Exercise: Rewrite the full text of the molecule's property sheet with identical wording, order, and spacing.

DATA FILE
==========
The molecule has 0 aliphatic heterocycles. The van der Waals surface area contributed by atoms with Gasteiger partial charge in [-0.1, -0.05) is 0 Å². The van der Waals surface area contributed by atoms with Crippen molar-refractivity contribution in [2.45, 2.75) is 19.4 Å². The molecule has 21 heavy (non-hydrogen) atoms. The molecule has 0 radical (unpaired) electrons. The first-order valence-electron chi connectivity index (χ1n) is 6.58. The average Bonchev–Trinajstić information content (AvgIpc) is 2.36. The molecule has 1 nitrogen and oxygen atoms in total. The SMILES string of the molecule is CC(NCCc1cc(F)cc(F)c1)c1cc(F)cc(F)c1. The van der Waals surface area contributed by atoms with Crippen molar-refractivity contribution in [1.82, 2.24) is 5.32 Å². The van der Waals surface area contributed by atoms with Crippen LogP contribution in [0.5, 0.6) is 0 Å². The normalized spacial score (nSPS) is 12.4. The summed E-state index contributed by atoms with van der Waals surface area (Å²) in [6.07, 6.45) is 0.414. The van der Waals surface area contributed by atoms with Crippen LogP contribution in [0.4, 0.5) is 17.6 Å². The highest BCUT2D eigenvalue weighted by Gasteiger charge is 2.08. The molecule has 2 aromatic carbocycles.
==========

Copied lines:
The molecule has 0 aliphatic heterocycles. The van der Waals surface area contributed by atoms with Gasteiger partial charge in [-0.1, -0.05) is 0 Å². The van der Waals surface area contributed by atoms with Crippen molar-refractivity contribution in [2.45, 2.75) is 19.4 Å². The molecule has 21 heavy (non-hydrogen) atoms. The molecule has 0 radical (unpaired) electrons. The first-order valence-electron chi connectivity index (χ1n) is 6.58. The average Bonchev–Trinajstić information content (AvgIpc) is 2.36. The molecule has 1 nitrogen and oxygen atoms in total. The SMILES string of the molecule is CC(NCCc1cc(F)cc(F)c1)c1cc(F)cc(F)c1. The van der Waals surface area contributed by atoms with Crippen molar-refractivity contribution in [1.82, 2.24) is 5.32 Å². The van der Waals surface area contributed by atoms with Crippen LogP contribution in [0.5, 0.6) is 0 Å². The normalized spacial score (nSPS) is 12.4. The summed E-state index contributed by atoms with van der Waals surface area (Å²) in [6.07, 6.45) is 0.414. The van der Waals surface area contributed by atoms with Crippen LogP contribution in [0.4, 0.5) is 17.6 Å². The highest BCUT2D eigenvalue weighted by Gasteiger charge is 2.08. The molecule has 2 aromatic carbocycles.